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The reality of the coronavirus disease 2019 (COVID-19), which has caused social distancing, stay-at-home orders, and self-imposed quarantines after potential interaction with a sick individual, has necessitated widespread use of telemedicine in the United States to extents never seen before. Now that these capabilities have been used, they should not be rolled back, according to the American Medical Group Association (AMGA).

In March, shortly after President Donald Trump declared COVID-19 a national emergency, CMS revealed it would temporarily relax and expand its telehealth rules. Under the change, providers could use methods like FaceTime and Skype, and Medicare would pay for telehealth visits at the same rate as regular, in-person visits.

Data on privately insured individuals showed a substantial increase in telehealth use in March 2020, when the pandemic was escalating in the United States. FAIR Health found that from March 2019 to March 2020, telehealth claim lines increased 4347% from 0.17% of medical claims to 7.52%. In comparison, the growth from February 2019 to February 2020, before the pandemic was declared a national emergency and states began instituting stay-at-home orders, was just 121%.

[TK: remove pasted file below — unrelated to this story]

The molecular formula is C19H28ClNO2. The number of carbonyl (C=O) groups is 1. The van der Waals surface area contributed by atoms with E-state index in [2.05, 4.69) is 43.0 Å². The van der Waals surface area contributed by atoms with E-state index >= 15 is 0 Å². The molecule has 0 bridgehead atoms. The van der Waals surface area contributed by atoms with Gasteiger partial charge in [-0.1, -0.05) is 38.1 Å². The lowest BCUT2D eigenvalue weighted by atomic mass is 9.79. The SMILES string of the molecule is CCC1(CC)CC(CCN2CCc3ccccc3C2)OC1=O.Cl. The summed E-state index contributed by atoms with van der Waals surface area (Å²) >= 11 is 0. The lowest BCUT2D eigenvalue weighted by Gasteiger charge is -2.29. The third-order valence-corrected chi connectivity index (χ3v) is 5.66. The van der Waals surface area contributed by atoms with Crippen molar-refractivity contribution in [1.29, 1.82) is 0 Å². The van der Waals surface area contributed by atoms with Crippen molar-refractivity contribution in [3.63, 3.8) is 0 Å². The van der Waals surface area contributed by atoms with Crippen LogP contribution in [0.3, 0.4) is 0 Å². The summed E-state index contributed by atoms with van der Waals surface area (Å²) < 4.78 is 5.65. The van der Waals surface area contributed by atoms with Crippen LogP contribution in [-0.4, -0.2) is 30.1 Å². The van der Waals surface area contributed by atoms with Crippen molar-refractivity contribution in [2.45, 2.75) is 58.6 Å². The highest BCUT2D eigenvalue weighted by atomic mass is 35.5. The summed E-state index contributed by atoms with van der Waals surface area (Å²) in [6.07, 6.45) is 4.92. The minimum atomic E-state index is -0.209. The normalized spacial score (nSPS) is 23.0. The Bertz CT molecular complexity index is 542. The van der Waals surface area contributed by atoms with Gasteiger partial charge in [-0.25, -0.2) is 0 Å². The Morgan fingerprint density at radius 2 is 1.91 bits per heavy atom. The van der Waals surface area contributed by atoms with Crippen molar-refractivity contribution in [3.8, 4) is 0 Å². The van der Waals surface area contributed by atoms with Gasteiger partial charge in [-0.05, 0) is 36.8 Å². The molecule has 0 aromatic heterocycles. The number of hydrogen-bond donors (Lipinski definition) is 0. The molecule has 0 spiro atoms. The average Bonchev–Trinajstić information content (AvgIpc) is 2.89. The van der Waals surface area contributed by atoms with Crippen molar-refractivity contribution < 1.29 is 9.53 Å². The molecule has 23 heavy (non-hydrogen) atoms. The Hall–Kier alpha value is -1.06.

Now, AMGA is asking CMS to permanently extend the telehealth flexibilities it instituted as a result of COVID-19.

“Patients quickly adapted to receiving care in the comfort and safety of their own homes,” AMGA President and CEO Jerry Penso, MD, MBA, said in a statement. “It would be disruptive and counterproductive to attempt to impose obsolete restrictions on telehealth after the end of the COVID-19 pandemic.”

In a letter to CMS Administrator Seema Verma, AMGA made recommendations around telehealth and audio-only calls. The organization recommended that CMS continued to allow the use of smartphones for telehealth visits even after the pandemic and the addition of about 80 codes to the Medicare telehealth list. In addition, AMGA recommends CMS allow audio-only calls in order to collect diagnosis information for risk adjustment and care coordination purposes and supports establishing separate payments for audio-only evaluation and management service, as well as payment parity.

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